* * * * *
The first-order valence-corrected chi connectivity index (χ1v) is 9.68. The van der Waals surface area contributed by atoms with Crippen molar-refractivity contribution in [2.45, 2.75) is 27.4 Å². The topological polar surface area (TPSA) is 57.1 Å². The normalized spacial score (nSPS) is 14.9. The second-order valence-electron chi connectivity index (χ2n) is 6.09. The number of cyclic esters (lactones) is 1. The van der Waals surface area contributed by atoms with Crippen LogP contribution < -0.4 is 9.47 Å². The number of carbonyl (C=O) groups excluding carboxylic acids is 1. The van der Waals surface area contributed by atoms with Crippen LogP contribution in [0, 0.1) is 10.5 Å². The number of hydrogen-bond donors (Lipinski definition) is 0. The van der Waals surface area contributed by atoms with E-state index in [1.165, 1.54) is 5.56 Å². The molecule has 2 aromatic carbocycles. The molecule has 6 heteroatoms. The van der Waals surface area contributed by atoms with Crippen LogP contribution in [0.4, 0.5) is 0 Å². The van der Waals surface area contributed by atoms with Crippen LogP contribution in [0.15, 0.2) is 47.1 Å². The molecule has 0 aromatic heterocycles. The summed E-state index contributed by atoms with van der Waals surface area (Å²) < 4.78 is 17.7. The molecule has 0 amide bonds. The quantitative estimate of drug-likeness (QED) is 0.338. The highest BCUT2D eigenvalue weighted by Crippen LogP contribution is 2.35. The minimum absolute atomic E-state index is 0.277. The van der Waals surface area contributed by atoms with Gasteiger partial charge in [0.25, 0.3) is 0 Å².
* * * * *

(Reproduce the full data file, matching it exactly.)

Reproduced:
The first-order valence-corrected chi connectivity index (χ1v) is 9.68. The van der Waals surface area contributed by atoms with Crippen molar-refractivity contribution in [2.45, 2.75) is 27.4 Å². The topological polar surface area (TPSA) is 57.1 Å². The normalized spacial score (nSPS) is 14.9. The second-order valence-electron chi connectivity index (χ2n) is 6.09. The number of cyclic esters (lactones) is 1. The van der Waals surface area contributed by atoms with Crippen LogP contribution < -0.4 is 9.47 Å². The number of carbonyl (C=O) groups excluding carboxylic acids is 1. The van der Waals surface area contributed by atoms with Crippen LogP contribution in [0, 0.1) is 10.5 Å². The number of hydrogen-bond donors (Lipinski definition) is 0. The van der Waals surface area contributed by atoms with E-state index in [1.165, 1.54) is 5.56 Å². The molecule has 2 aromatic carbocycles. The molecule has 6 heteroatoms. The van der Waals surface area contributed by atoms with Crippen LogP contribution in [0.4, 0.5) is 0 Å². The van der Waals surface area contributed by atoms with Crippen LogP contribution in [0.15, 0.2) is 47.1 Å². The molecule has 0 aromatic heterocycles. The summed E-state index contributed by atoms with van der Waals surface area (Å²) < 4.78 is 17.7. The molecule has 0 amide bonds. The quantitative estimate of drug-likeness (QED) is 0.338. The highest BCUT2D eigenvalue weighted by Crippen LogP contribution is 2.35. The minimum absolute atomic E-state index is 0.277. The van der Waals surface area contributed by atoms with Gasteiger partial charge in [0.25, 0.3) is 0 Å².